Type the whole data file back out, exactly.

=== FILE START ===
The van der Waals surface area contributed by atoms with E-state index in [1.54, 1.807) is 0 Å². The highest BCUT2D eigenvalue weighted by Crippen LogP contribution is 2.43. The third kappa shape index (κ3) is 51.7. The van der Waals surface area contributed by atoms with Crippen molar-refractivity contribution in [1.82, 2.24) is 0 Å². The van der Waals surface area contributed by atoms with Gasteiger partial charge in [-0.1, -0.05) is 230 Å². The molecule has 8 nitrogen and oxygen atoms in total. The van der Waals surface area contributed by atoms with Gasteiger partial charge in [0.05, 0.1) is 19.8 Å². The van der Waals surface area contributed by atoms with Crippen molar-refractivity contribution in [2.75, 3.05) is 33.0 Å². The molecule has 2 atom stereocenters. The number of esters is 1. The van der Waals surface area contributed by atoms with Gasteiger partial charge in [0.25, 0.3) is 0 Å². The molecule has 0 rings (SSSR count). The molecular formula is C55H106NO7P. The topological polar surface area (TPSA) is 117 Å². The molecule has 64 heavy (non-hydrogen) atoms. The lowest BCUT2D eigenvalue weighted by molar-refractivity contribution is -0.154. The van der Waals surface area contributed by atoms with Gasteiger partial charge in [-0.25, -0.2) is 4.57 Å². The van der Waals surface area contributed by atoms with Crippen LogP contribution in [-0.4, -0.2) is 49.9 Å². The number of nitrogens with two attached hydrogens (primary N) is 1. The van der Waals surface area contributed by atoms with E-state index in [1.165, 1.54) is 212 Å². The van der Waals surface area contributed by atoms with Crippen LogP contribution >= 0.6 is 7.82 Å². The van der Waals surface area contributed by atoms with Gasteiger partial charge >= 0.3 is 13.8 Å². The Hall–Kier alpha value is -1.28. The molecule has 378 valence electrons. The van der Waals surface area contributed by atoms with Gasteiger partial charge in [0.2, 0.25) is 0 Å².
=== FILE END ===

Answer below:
The van der Waals surface area contributed by atoms with E-state index in [1.54, 1.807) is 0 Å². The highest BCUT2D eigenvalue weighted by Crippen LogP contribution is 2.43. The third kappa shape index (κ3) is 51.7. The van der Waals surface area contributed by atoms with Crippen molar-refractivity contribution in [1.82, 2.24) is 0 Å². The van der Waals surface area contributed by atoms with Gasteiger partial charge in [-0.1, -0.05) is 230 Å². The molecule has 8 nitrogen and oxygen atoms in total. The van der Waals surface area contributed by atoms with Gasteiger partial charge in [0.05, 0.1) is 19.8 Å². The van der Waals surface area contributed by atoms with Crippen molar-refractivity contribution in [2.75, 3.05) is 33.0 Å². The molecule has 2 atom stereocenters. The number of esters is 1. The van der Waals surface area contributed by atoms with Gasteiger partial charge in [0.25, 0.3) is 0 Å². The molecule has 0 rings (SSSR count). The molecular formula is C55H106NO7P. The topological polar surface area (TPSA) is 117 Å². The molecule has 64 heavy (non-hydrogen) atoms. The lowest BCUT2D eigenvalue weighted by molar-refractivity contribution is -0.154. The van der Waals surface area contributed by atoms with Gasteiger partial charge in [-0.25, -0.2) is 4.57 Å². The van der Waals surface area contributed by atoms with Crippen LogP contribution in [-0.4, -0.2) is 49.9 Å². The number of nitrogens with two attached hydrogens (primary N) is 1. The van der Waals surface area contributed by atoms with E-state index in [1.165, 1.54) is 212 Å². The van der Waals surface area contributed by atoms with Crippen LogP contribution >= 0.6 is 7.82 Å². The van der Waals surface area contributed by atoms with Gasteiger partial charge >= 0.3 is 13.8 Å². The Hall–Kier alpha value is -1.28. The molecule has 378 valence electrons. The van der Waals surface area contributed by atoms with Gasteiger partial charge in [0.2, 0.25) is 0 Å².